License: GPL http://www.gnu.org/licenses/gpl.txt
This script was originally written to function as a MySQL database backup script in conjunction with the open source Perl/rsync backup program "rsnapshot". rsnapshot can be found at: http://www.rsnapshot.org/
In order to backup a database remotely, the necessary database user must be able to connect remotely to the database server from a trusted secure shell server. (some ISPs only allow access from an internal network - you may need to make sure you do have internal access from an internal ssh server to the database server).
IF YOU DON'T HAVE SSH KEYS, this program isn't for you. (see:man ssh-keygen).
It is extremely important that you secure the /etc/rsnapshotDB.conf file so only YOU (the user who's cronjob this is running from) can read the file, 'chmod 0600 /etc/rsnapshotDB.conf', as it will store the database passwords in plain text format.
If you don't know who YOU are - type 'whoami' or ask a friend.
For best results, configure and run this script from /etc/rsnapshot.conf. (see:'man rsnapshot', backup_script).
INSTALL.txt, TODO.txt, CHANGES.txt
WARNING: type 'chmod 0600 /etc/rsnapshotDB.conf' Currently 'dbtype' supported can be either 'mysql' or 'pgsql' Functionality is similar to /etc/DBPASSWD, however passwords are stored in plain text and NOT encrypted <!-- comments --> are allowed in the following file:
Note: rsnapshotdb.list is deprecated in favor of XML config rsnapshotDB.conf and rsnapshotDB.xsd
Setting the "temporary" directory: 1) the db dump might get left behind on error 2) the temp directory could fill up, depending on size of db and quota of user or directory
Location of "dumper" program(s) type 'which <db-dumper>' to find the path (ie - 'which mysqldump') Note: the hash key here must match 'dbtype' field in $dbpasswd file.
END OF THE LINE:
If you've gotten this far with no "die" errors, you should be good to go with XML config rsnapshotDB.conf vs. flat list rsnapshotdb.list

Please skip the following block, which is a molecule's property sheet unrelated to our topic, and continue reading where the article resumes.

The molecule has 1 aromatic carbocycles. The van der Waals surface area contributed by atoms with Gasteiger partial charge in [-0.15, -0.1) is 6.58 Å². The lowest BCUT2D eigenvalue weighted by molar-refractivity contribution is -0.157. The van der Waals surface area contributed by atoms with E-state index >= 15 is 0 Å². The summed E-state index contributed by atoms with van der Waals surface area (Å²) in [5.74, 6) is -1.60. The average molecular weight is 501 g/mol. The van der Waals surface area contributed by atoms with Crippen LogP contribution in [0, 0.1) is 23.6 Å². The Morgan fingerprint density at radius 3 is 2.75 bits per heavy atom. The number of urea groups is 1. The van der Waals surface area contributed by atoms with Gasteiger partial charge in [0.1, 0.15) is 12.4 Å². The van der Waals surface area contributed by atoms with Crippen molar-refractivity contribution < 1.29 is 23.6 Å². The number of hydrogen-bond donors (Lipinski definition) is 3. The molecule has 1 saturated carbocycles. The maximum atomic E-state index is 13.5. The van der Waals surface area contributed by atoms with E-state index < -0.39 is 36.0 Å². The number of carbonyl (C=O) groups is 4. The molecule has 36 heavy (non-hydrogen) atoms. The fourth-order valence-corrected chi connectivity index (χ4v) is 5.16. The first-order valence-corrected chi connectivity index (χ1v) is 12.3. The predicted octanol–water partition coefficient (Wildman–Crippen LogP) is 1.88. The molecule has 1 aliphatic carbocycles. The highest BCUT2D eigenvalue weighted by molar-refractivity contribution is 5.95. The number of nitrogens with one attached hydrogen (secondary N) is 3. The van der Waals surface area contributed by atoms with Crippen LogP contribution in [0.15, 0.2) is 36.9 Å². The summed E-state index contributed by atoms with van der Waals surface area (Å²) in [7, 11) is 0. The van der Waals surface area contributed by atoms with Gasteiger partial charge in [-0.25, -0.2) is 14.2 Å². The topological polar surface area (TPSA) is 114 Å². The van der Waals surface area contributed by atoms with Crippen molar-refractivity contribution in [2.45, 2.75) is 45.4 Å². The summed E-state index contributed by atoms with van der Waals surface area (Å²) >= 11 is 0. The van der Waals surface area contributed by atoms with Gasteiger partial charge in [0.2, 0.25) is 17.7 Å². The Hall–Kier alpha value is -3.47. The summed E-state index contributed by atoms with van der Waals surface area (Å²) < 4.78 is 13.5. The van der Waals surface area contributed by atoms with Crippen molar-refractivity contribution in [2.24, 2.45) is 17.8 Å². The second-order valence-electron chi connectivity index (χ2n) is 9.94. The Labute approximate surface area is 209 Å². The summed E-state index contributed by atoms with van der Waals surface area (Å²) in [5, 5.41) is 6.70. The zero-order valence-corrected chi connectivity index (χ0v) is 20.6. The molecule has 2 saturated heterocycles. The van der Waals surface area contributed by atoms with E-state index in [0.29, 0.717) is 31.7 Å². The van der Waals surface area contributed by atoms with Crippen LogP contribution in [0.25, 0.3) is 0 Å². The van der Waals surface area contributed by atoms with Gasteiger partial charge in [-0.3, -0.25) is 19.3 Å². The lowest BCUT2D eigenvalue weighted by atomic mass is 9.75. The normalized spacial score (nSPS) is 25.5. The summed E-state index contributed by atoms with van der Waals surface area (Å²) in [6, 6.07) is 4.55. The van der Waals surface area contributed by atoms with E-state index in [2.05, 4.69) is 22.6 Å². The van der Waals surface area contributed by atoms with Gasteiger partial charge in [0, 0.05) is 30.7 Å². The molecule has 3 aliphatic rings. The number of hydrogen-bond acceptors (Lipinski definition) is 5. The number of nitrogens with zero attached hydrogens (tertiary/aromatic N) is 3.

Check the $localTmpDir or your /backups/.snapshot/foo/wherever you put your database backups using rsnapshot.conf.
Utitility to parse our XML file for values
This is the section where you authenticate with the remote ssh server.
I'm pretty sure, you can just leave off the password flags if you know what you're doing in the XML Config file rsnapshotDB.conf.
Requirement: Net::SSH::Perl. If you don't have root, read about how to install a perl module as an under privileged user (it IS possible - /home/username/modules/).
This <em>should</em> pull down the list of your database user's databases from the XML configuration file.
Note: This is done on the remote SSH server with db access. Since we're not writing or reading there isn't a lock on the table. The one restriction here is that you can actually access your database server remotely from an internal ssh server via ssh tunneling.
Make sure your prompt binary (ie - mysql) and dumper binary (ie - mysqldump) are in your default path for the ssh user.
This is the bulk of the app, via ssh tunneling, logs in to an internal ssh server with access to the database server. The main reason for speeding this application up was becauase a remote database pull is extremely inefficient directly over the internet.
The idea here is to use ssh-keygen from this account to your remote ssh server, then do the database dump, and secure copy ('man scp') the file back here locally.
The gained result here should be seconds vs. minutes.
At this point it's necessary to use ssh-keygen to connect to the server, the local command is using SSH tunneling.
The move from $localTmpDir to '/backups/.snapshot/database' is determined in rsnapshot.conf and backup rsnapshotDB.pl option (see 'man rsnapshot' for script usage).
Typically, you would first want to test rsnapshotDB with verbosity set to 1 in the rsnapshotdb.pl see:$verbose => 1.
You can increase verbosity ie - 2 instead of 1. Typically, this will dump commands that are being execute remotely and/or locally.